If suspected idaho murderer Bryan Kohberger went to trial, the roommates’ statements would have an “invaluable” influence on the jury, exposing “intimate” facts about the four college students, according to a forensics expert.
Kohberger, a former criminology Ph.D. student who claims his innocence, is being held in Latah County prison awaiting a preliminary hearing on June 26, 2023, which will determine whether he goes to trial for the horrific stabbings of four University of Idaho students.
Kaylee Goncalves, 21, Madison Mogen, 21, and Xana Kernodle, 20, along with Xana’s boyfriend Ethan Chapin, 20, were slain at an off-campus residence in the early hours of November 13th.
Dylan Mortensen and Bethany Funke, two other roommates, survived the assault, and forensics expert Joseph Scott Morgan thinks they will be “invaluable” witnesses in Kohberger’s possible prosecution.
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“I think they’re going to be invaluable,” said Joseph Scott Morgan, a distinguished Scholar of Applied Forensics at Jacksonville State University who is not working on the Kohberger case and has no firsthand knowledge of the actual investigation.
“It gives insight into talking about the people who were the victims because they lived with them and probably knew them more intimately than anyone else,” he stated.
Not only might Mortensen and Funke assist the jury in determining who the victims were, but they could also divulge any warning flags they may have spotted in the days before the killings.
“From an evidentiary standpoint,” Morgan, who also presents the true-crime podcast Body Bags, said, “they’re going to be asked, what can you tell us about that day, that evening, or maybe the days following?”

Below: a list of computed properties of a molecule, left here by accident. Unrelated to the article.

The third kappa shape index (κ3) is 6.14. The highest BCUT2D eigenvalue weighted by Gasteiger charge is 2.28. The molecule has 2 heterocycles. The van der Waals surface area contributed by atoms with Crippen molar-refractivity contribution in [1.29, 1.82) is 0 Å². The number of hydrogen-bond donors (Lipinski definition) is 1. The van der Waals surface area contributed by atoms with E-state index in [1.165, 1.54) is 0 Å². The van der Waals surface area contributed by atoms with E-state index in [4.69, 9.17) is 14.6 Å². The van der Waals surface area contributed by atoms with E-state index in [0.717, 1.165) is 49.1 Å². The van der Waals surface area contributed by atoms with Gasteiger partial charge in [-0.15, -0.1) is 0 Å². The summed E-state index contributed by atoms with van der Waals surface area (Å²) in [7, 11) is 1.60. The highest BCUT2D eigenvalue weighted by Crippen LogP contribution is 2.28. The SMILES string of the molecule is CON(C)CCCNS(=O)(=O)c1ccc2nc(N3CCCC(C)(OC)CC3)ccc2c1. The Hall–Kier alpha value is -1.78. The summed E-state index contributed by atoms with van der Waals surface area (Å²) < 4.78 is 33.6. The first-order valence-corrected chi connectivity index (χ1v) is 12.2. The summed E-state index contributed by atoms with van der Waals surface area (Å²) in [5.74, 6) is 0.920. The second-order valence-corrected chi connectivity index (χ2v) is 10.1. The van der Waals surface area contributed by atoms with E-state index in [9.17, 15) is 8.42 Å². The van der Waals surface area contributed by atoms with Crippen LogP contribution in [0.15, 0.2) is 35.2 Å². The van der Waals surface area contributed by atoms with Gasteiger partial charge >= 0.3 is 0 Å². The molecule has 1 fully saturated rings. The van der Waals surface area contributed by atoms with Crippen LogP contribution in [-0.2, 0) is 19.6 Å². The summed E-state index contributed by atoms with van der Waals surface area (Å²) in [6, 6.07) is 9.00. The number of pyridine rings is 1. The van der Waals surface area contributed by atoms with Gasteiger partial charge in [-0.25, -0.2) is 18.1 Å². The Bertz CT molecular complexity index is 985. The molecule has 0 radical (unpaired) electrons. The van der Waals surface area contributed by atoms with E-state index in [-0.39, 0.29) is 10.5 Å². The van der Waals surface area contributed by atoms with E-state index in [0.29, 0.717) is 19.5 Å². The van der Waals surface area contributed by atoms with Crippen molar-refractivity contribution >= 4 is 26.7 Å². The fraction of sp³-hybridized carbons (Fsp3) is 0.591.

Morgan expects inquiries such as, “Did you know of any kind of threat to your roommates?” Had they mentioned anything casually? Was there any mention of any strange individual pursuing them?”
The jurors may also relate to the housemates’ living conditions, which Morgan says has “a lot of value.”
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“They’re going to have a lot of value and the jury’s eyes because the jury can identify with living under the same roof as someone, they know what that’s like,” Morgan said.
According to the forensics expert, the jury will also understand what it’s like to “divulge” things to individuals “in their family situation or home situation that they don’t tell anybody else.”
Morgan expects the roommates will be questioned about the hours before the deaths.
“Then they’ll get into the timeline specifics,” Morgan said. “What transpired during those hours?” “What happened that night?”
“Do you remember what was said to you before this person left?” he continued. What if that individual no longer exists? Or did they inform you of their destination?”
“How come you weren’t with them?” What did you do that evening? “I’m sure the defense will ask those questions,” Morgan added.
Morgan also presented evidence that he thinks may convict Kohberger if he were to face trials, such as the knife sheath found at the killing site and Kohberger’s automobile.
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According to court documents, Mortensen reportedly told police that she awakened at 4 a.m. on the day of the slayings, peeked outside her door, and heard what she believed was Goncalves remark “there’s someone here.”
According to court documents, Mortensen says she heard weeping coming from Kernodle’s room and a male voice assuring her something to the effect of “It’s okay, I’m going to help you” after peeping out of her door a second time.
Mortensen exited her room for the third time after recalling hearing more screaming.
According to court documents, she entered “a frozen shock phase” at that time as a masculine figure passed by her wearing “black clothing and a mask that covered the person’s mouth and nose.”
According to court documents, she characterized the figure as an “athletically built” male, five feet ten inches or taller, with “bushy eyebrows.”
Authorities think Kohberger is the person Mortensen recalls seeing on the day of the killings.
On December 30, 2022, he was arrested at his parent’s house in Pennsylvania.
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